Importance of Agreement

Since a trademark is directly connected to the reputation and goodwill of the brand it represents, it is necessary to ensure that the brand value is not diminished due to the actions of any registered user, that is, the licensee. The most crucial section in this regard is Section 49 of the Act. This section mandates the existence of a written agreement. Still, it also ensures that the agreement must demarcate how the licensor and licensee wish to deal with the quality control issue.

This provision also provides that while the licensee uses the proprietor’s trademark, the use should be such that it does not reflect that someone entirely different from the proprietor is using it since the purchaser will have a specific image attached to that particular trademark in his mind.

Example Case

In the landmark American case of Barcamerica International USA Trust v. Tyfield Importers Inc. [289 F.3d 589 (9th Cor. 2002)], the Court held that “naked and uncontrolled licensing” when allowed to be carried on, then would adversely affect the trademark’s function of being a symbol of quality wherein it appears that the registered proprietor has abandoned the trademark. In the case of UTO Nederland BV v. Tilaknagar Industries Ltd [Suit No. 632 of 2009], the Bombay High Court ruled that the license issued to the registered user in the case could have been rendered invalid had the performance and terms of the agreement suggested the existence of facts which implied no quality control.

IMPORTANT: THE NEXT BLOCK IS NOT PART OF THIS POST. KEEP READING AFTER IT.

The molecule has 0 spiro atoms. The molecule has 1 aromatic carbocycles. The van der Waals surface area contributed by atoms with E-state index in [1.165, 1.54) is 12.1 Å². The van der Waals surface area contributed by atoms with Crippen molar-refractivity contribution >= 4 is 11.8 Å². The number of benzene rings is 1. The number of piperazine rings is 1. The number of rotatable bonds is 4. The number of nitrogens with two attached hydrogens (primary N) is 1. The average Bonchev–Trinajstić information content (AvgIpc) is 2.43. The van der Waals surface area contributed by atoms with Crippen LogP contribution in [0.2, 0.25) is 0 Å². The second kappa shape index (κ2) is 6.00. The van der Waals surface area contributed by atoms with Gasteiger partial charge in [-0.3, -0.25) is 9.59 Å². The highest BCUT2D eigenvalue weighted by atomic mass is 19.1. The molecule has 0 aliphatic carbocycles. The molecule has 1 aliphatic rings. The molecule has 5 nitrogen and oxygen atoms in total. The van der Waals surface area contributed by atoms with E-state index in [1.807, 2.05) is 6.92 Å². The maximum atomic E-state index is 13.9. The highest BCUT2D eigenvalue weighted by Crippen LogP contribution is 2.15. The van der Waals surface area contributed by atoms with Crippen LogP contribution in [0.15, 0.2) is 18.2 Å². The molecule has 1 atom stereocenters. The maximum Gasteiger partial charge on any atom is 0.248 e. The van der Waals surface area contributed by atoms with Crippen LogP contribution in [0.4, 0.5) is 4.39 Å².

Licensing steps for franchising your trademark

In India, if a person wishes to franchise their business or seeks to obtain a license for another’s business, the person may undertake the following steps:

a) Filling TM-P and the necessary documentation and other documents and evidence/information as the Registrar may call upon.

b) A supporting affidavit will also be drafted to discuss the relationship between the proprietor and user, degree of control, period of use, etc.

c) Finalizing a license agreement, including the specifications in the supporting affidavit and terms concerning royalty.

d) Filling the Application through the filled form TM-P online or offline.

e) The filed application may be accepted unconditionally or conditionally by the Registrar. Suppose the acceptance by the Registrar is conditional. In that case, a notice is issued to the applicants, and a hearing occurs, after which the application may be accepted or rejected altogether. When accepted, the Registrar records the proposed registered user as a registered user in the register.

f) When the Registrar records a newly registered user, a notice is issued to all other registered users, if there are any.

After completing the above, a licensee can begin carrying out the business and thus aid in expanding the proprietor’s initiative.

The post How to Franchising Your Brandname/Trademark? appeared first on Intepat IP.